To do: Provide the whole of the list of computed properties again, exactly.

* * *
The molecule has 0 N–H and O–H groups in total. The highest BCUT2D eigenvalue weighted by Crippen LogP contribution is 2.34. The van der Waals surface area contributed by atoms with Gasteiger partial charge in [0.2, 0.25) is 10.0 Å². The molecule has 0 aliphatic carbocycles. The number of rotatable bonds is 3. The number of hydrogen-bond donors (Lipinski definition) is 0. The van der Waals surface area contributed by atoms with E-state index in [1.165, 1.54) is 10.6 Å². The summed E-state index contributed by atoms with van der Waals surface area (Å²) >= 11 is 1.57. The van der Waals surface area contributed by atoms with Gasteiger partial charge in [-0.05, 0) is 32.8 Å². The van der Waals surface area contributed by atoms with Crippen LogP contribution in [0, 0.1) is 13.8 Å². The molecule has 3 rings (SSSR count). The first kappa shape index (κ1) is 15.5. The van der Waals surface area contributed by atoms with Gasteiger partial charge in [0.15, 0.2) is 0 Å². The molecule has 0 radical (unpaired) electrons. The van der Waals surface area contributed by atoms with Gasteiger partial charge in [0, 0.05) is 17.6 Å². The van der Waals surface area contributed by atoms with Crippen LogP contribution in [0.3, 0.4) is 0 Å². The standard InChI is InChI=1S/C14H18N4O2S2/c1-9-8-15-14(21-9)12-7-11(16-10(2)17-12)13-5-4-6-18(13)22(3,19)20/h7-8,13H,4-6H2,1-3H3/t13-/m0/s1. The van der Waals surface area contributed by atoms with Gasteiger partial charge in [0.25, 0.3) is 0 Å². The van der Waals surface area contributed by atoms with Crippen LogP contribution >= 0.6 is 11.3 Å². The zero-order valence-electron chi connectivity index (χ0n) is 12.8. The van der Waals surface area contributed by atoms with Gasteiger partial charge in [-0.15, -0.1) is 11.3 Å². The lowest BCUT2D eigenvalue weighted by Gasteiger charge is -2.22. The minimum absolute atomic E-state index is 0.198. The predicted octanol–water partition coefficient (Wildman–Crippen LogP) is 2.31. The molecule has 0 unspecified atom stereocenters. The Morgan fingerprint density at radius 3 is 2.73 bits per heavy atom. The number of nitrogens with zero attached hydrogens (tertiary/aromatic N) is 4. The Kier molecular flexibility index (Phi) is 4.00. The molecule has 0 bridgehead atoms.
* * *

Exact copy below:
The molecule has 0 N–H and O–H groups in total. The highest BCUT2D eigenvalue weighted by Crippen LogP contribution is 2.34. The van der Waals surface area contributed by atoms with Gasteiger partial charge in [0.2, 0.25) is 10.0 Å². The molecule has 0 aliphatic carbocycles. The number of rotatable bonds is 3. The number of hydrogen-bond donors (Lipinski definition) is 0. The van der Waals surface area contributed by atoms with E-state index in [1.165, 1.54) is 10.6 Å². The summed E-state index contributed by atoms with van der Waals surface area (Å²) >= 11 is 1.57. The van der Waals surface area contributed by atoms with Gasteiger partial charge in [-0.05, 0) is 32.8 Å². The van der Waals surface area contributed by atoms with Crippen LogP contribution in [0, 0.1) is 13.8 Å². The molecule has 3 rings (SSSR count). The first kappa shape index (κ1) is 15.5. The van der Waals surface area contributed by atoms with Gasteiger partial charge in [0.15, 0.2) is 0 Å². The molecule has 0 radical (unpaired) electrons. The van der Waals surface area contributed by atoms with Gasteiger partial charge in [0, 0.05) is 17.6 Å². The van der Waals surface area contributed by atoms with Crippen LogP contribution in [0.3, 0.4) is 0 Å². The standard InChI is InChI=1S/C14H18N4O2S2/c1-9-8-15-14(21-9)12-7-11(16-10(2)17-12)13-5-4-6-18(13)22(3,19)20/h7-8,13H,4-6H2,1-3H3/t13-/m0/s1. The van der Waals surface area contributed by atoms with Gasteiger partial charge in [0.25, 0.3) is 0 Å². The van der Waals surface area contributed by atoms with Crippen LogP contribution >= 0.6 is 11.3 Å². The zero-order valence-electron chi connectivity index (χ0n) is 12.8. The van der Waals surface area contributed by atoms with Gasteiger partial charge in [-0.15, -0.1) is 11.3 Å². The lowest BCUT2D eigenvalue weighted by Gasteiger charge is -2.22. The minimum absolute atomic E-state index is 0.198. The predicted octanol–water partition coefficient (Wildman–Crippen LogP) is 2.31. The molecule has 0 unspecified atom stereocenters. The Morgan fingerprint density at radius 3 is 2.73 bits per heavy atom. The number of nitrogens with zero attached hydrogens (tertiary/aromatic N) is 4. The Kier molecular flexibility index (Phi) is 4.00. The molecule has 0 bridgehead atoms.